The pattern that evolved is as follows:
- Hooks: Mustad 9671, 9672, 94840, or 3906B
- Sizes: 4 to 16
- Thread: Black
- Tails: Red Hackle Fibers
- Tail Loop: Small loop of the body material
- Ribbing: Brown hackle, palmered through the body, clipped short on top and bottom and clipped flat on the sides
- Body: Yellow wool yarn, wrapped
- Wings: Mottled turkey, tied downwing style
- Hackle: Grizzly & brown dry fly hackle, mixed
In my reading I have found that there seems to be a bit of a controversy over how it went from the Michigan Hopper to Joe's Hopper. Was it because Joe Brooks, one of the best known anglers of his day, wrote about and used this pattern? Or was this pattern developed by George L. Herter in 1929 and named for Joe McLin? I leave others to debate that topic. For me, it will always be the Michigan/Joe's Hopper.
What caused the popularity of the Michigan Hopper to grow, where other patterns had faded in the mist of time? In my opinion the answer is simple; first the pattern was easy to tie and secondly, it worked! There is nothing like success to garner popularity. This pattern became the standard accepted hopper pattern for anglers across the country.
In the East another hopper which was destined to be a classic was being developed in the late 1950's by Ernest Schwiebert in cooperation with Ross Trimmer. At the very same time Ed Shenk was also developing a hopper pattern. Both patterns are similar, yet they are both different. The pattern I am referring to is the Letort Hopper. The testing ground was the famed Letort Spring Creek in PA. After a quiet discussion between Ernie and Ed, Ernie's pattern became the Letort Hopper and Ed's the Shenk's Letort Hopper. Both patterns were highly effective. The following is the recipe for both patterns.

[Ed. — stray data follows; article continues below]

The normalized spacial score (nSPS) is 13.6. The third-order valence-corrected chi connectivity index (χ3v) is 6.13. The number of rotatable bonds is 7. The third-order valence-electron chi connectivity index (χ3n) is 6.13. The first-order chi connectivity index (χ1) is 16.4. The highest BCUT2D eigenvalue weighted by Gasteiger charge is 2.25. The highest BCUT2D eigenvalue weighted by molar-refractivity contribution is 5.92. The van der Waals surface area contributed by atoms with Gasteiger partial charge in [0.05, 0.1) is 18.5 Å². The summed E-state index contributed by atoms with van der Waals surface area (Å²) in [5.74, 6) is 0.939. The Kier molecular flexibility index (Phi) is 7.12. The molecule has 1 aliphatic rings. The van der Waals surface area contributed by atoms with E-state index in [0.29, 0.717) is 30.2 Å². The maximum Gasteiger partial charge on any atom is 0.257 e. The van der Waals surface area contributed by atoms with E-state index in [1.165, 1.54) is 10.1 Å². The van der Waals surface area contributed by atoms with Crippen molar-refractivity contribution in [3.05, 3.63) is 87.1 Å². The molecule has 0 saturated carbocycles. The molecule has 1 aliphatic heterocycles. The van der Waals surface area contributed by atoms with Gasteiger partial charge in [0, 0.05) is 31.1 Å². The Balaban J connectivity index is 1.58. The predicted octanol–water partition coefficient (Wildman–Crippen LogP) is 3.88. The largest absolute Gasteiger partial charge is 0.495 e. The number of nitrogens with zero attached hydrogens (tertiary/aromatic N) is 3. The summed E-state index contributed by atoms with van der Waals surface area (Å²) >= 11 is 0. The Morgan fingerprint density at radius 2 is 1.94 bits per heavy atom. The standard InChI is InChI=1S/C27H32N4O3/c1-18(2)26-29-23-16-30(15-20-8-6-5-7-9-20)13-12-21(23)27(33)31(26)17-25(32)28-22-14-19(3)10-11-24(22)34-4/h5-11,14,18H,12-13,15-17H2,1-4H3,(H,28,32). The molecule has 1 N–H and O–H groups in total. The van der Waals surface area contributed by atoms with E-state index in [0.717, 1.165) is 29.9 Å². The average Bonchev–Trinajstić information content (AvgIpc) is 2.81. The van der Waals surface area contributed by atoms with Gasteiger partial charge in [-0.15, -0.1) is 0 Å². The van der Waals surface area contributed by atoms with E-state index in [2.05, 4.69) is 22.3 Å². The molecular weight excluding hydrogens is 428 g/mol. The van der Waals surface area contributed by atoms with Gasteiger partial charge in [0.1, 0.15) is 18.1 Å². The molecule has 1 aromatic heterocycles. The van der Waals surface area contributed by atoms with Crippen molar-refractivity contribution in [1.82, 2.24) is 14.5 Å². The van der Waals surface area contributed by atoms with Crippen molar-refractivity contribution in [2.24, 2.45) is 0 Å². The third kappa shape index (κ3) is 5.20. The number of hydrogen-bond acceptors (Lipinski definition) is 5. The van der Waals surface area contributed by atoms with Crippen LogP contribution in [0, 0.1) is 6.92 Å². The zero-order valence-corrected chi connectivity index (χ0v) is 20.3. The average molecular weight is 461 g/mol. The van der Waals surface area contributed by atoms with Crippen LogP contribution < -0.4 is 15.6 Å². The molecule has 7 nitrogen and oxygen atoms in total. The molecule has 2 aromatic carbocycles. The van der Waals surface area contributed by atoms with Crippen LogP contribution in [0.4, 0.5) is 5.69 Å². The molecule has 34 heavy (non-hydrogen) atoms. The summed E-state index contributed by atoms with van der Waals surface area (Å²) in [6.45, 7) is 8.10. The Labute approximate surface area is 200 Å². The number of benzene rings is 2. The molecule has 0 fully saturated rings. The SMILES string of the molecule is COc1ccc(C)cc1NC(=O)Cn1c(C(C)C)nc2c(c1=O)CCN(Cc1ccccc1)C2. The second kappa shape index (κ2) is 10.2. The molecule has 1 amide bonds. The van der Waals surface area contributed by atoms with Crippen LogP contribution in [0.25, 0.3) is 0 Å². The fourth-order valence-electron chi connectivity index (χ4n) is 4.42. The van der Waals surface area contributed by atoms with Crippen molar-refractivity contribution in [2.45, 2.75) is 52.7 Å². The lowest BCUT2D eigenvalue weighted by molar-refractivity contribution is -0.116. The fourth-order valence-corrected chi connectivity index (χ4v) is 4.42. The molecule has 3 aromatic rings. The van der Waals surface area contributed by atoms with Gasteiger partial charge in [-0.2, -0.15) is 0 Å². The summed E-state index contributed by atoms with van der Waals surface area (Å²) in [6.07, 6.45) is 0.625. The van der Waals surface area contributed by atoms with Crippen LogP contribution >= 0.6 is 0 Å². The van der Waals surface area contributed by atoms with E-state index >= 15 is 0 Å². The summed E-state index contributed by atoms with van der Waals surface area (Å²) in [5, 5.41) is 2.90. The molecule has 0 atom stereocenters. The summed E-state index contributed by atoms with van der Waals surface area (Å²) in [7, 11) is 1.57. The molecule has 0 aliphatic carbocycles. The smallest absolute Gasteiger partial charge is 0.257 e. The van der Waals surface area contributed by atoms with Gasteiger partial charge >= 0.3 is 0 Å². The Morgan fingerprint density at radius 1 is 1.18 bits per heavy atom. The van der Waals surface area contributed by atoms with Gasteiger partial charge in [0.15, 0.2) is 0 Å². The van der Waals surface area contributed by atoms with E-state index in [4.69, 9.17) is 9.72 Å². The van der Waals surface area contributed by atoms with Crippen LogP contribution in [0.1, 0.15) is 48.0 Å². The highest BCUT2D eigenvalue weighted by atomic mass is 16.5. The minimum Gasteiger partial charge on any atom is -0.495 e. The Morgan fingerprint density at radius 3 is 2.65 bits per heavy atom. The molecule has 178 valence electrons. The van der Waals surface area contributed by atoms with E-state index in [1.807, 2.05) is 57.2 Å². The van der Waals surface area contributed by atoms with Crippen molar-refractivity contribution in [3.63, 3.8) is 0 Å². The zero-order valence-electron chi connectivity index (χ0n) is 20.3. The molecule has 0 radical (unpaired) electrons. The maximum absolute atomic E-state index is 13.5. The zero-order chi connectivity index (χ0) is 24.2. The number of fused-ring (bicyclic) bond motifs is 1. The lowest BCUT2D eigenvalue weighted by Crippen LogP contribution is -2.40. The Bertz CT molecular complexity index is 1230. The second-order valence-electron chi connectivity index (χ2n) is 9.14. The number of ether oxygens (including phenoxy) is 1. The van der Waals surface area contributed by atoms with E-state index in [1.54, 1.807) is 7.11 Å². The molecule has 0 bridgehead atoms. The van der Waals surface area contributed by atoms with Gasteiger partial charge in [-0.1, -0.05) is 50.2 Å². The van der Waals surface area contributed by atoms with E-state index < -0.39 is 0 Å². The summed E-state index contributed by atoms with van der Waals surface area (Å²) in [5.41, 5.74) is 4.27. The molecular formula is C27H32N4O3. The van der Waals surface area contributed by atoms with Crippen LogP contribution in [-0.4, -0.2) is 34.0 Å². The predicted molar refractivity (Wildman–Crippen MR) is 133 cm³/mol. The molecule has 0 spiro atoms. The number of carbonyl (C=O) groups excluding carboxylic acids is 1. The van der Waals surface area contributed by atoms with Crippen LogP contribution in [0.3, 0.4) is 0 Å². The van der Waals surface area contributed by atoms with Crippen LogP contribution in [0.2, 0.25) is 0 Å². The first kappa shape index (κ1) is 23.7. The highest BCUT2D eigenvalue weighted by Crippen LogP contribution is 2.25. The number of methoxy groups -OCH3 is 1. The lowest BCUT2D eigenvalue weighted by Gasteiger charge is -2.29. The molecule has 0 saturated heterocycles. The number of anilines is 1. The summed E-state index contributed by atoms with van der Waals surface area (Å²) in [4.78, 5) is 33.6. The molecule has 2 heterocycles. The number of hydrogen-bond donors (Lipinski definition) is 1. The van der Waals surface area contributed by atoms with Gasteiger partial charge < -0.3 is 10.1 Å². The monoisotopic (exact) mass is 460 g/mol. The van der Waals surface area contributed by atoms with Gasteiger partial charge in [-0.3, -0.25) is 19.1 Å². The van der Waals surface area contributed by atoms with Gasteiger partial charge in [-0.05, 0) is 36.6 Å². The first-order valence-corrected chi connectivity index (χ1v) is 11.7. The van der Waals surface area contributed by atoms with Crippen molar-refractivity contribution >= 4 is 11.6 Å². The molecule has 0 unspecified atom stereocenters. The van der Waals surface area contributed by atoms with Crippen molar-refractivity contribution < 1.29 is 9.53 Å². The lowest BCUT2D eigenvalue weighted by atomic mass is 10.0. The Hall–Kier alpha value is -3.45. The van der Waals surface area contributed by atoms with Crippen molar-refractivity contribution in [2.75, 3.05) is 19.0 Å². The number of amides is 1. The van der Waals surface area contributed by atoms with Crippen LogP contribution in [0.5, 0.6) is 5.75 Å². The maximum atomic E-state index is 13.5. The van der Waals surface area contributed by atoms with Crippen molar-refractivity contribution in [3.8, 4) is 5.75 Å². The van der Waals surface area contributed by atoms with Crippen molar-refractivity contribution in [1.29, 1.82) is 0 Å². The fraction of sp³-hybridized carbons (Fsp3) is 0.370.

Letort Hopper: (Schwiebert)
- Hook: Mustad 38941, 3X long
- Sizes: 8-16
- Thread: 4/0 Primrose silk
- Body: Pale-yellow polypropylene dubbing
- Wings: Brown mottled turkey wing quill sections
- Legs: Brown deer body-hair collar, trimmed out on the belly to float flush
- Head: Brown deer hair, trimmed to shape
Shenk's Letort Hopper
- Hook: Orvis 1523 (1X fine standard dry fly hook)
- Sizes: 8-16
- Thread: Yellow 6/0
- Body: Yellow, cream or tan Fine & Dry dubbing blend
- Underwing: Mottled tan turkey feather folded, tied flat and trimmed in a V
- Wing: Tan deer hair
- Head: Tan deer hair, spun and clipped to shape
This is the pattern listed in Spring Creek Strategies, By Mike Heck, 2008.
A few of the author's hopper patterns
In the 1970's we began to see other hopper patterns which were effective and would become standard accepted patterns in the hopper world from fly tyers like Dave Whitlock, Doug Swisher and Carl Richard, Jack Grathside, Mike Lawson and Rene' Harrop. More hopper patterns were to follow at a steady pace until the year 2005. The number of hopper patterns exploded from 2006 to 2011. Which one is the best to use? Why the pattern that works! I know that is not much of an answer, but I couldn't resist.
Now, we will talk about hoppers and presentation methods.
Recently, I read an author who claimed that all the hoppers in the east are brownish or green. Yet having grown up and fished in that part of the country, I remember (my notes confirm this) picking up yellow bellied hoppers on the West Delaware, Beaverkill and along the Letort as well as on many of the waters in Michigan. I have also seen and collected some greenish, tan, brownish and grayish hoppers on those waters as well. The point is there are several species of hoppers; some with distinct color marking, while others can be influenced by the chemical content of what they are feeding on.